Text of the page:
Clear thinking makes business easier. Skewed thinking makes business harder.
Another example of skewed thinking is the difference between short-term and long-term thinking in business. Impatience versus patience. Being ‘grabby’ and opportunist versus being calm, consistent and holding the longer view.
We sometimes see this with some (but not all) home improvement businesses. Plumbers. Joiners. Electricians.
In times when some (but not all) plumbers, joiners and electricians are in high demand, they are slow to quote. They quote high. They turn up late. They over promise. They don’t turn up at all! They let people down and they cherry pick – because they can.
And in times when these very same plumbers, joiners and electricians are in lower demand, they can end up struggling because – in the busy time – no one thought to try and stand out as the long-term thinking, patient, calm, consistent and accommodating one.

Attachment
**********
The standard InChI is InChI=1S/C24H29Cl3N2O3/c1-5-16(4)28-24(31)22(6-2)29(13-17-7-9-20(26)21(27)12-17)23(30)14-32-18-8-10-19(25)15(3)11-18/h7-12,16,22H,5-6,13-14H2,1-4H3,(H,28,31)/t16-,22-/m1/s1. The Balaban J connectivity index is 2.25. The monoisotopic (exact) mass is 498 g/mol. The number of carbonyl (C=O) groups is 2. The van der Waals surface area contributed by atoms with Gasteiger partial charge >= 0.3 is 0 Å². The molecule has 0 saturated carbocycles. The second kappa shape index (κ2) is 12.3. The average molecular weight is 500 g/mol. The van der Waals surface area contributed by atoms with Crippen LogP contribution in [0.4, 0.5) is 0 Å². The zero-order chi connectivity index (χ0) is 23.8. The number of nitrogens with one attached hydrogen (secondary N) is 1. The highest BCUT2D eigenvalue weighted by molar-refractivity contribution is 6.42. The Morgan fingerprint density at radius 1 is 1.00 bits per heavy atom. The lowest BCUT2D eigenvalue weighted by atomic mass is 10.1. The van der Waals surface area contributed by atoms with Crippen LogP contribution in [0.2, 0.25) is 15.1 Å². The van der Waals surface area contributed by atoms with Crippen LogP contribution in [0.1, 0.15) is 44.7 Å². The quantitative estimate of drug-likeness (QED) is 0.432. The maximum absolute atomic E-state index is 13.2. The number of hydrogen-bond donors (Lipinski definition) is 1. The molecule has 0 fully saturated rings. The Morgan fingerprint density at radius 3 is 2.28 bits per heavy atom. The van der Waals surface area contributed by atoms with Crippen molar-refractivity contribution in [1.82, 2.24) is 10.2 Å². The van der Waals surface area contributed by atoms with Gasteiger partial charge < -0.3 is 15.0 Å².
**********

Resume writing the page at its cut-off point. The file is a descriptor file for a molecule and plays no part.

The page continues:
No one saw the proliferation of customers in the busy time as an opportunity to build loyal customers and advocates. One-by-one. Instead seeing the circumstance as an opportunity to be grabby and opportunist.
And that’s a shame. Because with longer term thinking, they’d be fine in the lean times too. Because they’d stand out.
This is skewed thinking again. Focussing on the short-term sales opportunity, instead of the longer-term brand and relationship building opportunity.
The Joke’s On You
This is a lesson for brands. To pause sometimes. To think about how you’re thinking. To smile and have the humility to call out skewed thinking, replacing it with a better approach.
Because if you don’t. Then just like the man crawling around in the light, looking for the wallet that isn’t there. Or the guy arbitrarily removing things from coffee, instead of really understanding that it was just sugar that the customer wanted to do without.
The joke may very well be on you.